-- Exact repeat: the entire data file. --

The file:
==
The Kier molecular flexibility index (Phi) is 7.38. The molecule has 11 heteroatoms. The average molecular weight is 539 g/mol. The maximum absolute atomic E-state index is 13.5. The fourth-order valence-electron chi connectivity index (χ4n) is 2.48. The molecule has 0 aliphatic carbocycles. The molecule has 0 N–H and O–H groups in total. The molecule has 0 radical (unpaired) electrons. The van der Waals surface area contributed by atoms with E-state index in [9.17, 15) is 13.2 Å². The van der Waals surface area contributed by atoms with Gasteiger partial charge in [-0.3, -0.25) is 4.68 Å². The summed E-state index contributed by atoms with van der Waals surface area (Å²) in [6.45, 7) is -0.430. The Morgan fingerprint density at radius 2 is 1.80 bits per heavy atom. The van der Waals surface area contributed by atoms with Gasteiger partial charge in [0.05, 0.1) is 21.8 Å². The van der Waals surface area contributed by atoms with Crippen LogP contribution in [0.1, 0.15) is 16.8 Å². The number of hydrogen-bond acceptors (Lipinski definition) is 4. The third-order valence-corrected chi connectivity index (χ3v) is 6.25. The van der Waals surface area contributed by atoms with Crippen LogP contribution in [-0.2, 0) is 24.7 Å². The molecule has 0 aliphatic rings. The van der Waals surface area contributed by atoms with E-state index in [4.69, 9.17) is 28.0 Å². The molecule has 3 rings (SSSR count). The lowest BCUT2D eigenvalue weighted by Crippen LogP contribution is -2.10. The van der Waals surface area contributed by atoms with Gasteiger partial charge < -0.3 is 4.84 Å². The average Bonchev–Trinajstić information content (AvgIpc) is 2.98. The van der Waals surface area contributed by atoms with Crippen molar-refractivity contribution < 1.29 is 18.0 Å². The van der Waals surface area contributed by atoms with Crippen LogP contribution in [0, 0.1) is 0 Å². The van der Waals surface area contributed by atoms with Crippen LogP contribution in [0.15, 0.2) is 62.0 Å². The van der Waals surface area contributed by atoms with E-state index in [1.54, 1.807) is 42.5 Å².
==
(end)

The Kier molecular flexibility index (Phi) is 7.38. The molecule has 11 heteroatoms. The average molecular weight is 539 g/mol. The maximum absolute atomic E-state index is 13.5. The fourth-order valence-electron chi connectivity index (χ4n) is 2.48. The molecule has 0 aliphatic carbocycles. The molecule has 0 N–H and O–H groups in total. The molecule has 0 radical (unpaired) electrons. The van der Waals surface area contributed by atoms with E-state index in [9.17, 15) is 13.2 Å². The van der Waals surface area contributed by atoms with Gasteiger partial charge in [-0.3, -0.25) is 4.68 Å². The summed E-state index contributed by atoms with van der Waals surface area (Å²) in [6.45, 7) is -0.430. The Morgan fingerprint density at radius 2 is 1.80 bits per heavy atom. The van der Waals surface area contributed by atoms with Gasteiger partial charge in [0.05, 0.1) is 21.8 Å². The van der Waals surface area contributed by atoms with Crippen LogP contribution in [0.1, 0.15) is 16.8 Å². The number of hydrogen-bond acceptors (Lipinski definition) is 4. The third-order valence-corrected chi connectivity index (χ3v) is 6.25. The van der Waals surface area contributed by atoms with Crippen LogP contribution in [-0.2, 0) is 24.7 Å². The molecule has 0 aliphatic rings. The van der Waals surface area contributed by atoms with E-state index in [4.69, 9.17) is 28.0 Å². The molecule has 3 rings (SSSR count). The lowest BCUT2D eigenvalue weighted by Crippen LogP contribution is -2.10. The van der Waals surface area contributed by atoms with Gasteiger partial charge < -0.3 is 4.84 Å². The average Bonchev–Trinajstić information content (AvgIpc) is 2.98. The van der Waals surface area contributed by atoms with Crippen molar-refractivity contribution < 1.29 is 18.0 Å². The van der Waals surface area contributed by atoms with Crippen LogP contribution in [0, 0.1) is 0 Å². The van der Waals surface area contributed by atoms with Crippen LogP contribution in [0.15, 0.2) is 62.0 Å². The van der Waals surface area contributed by atoms with E-state index in [1.54, 1.807) is 42.5 Å².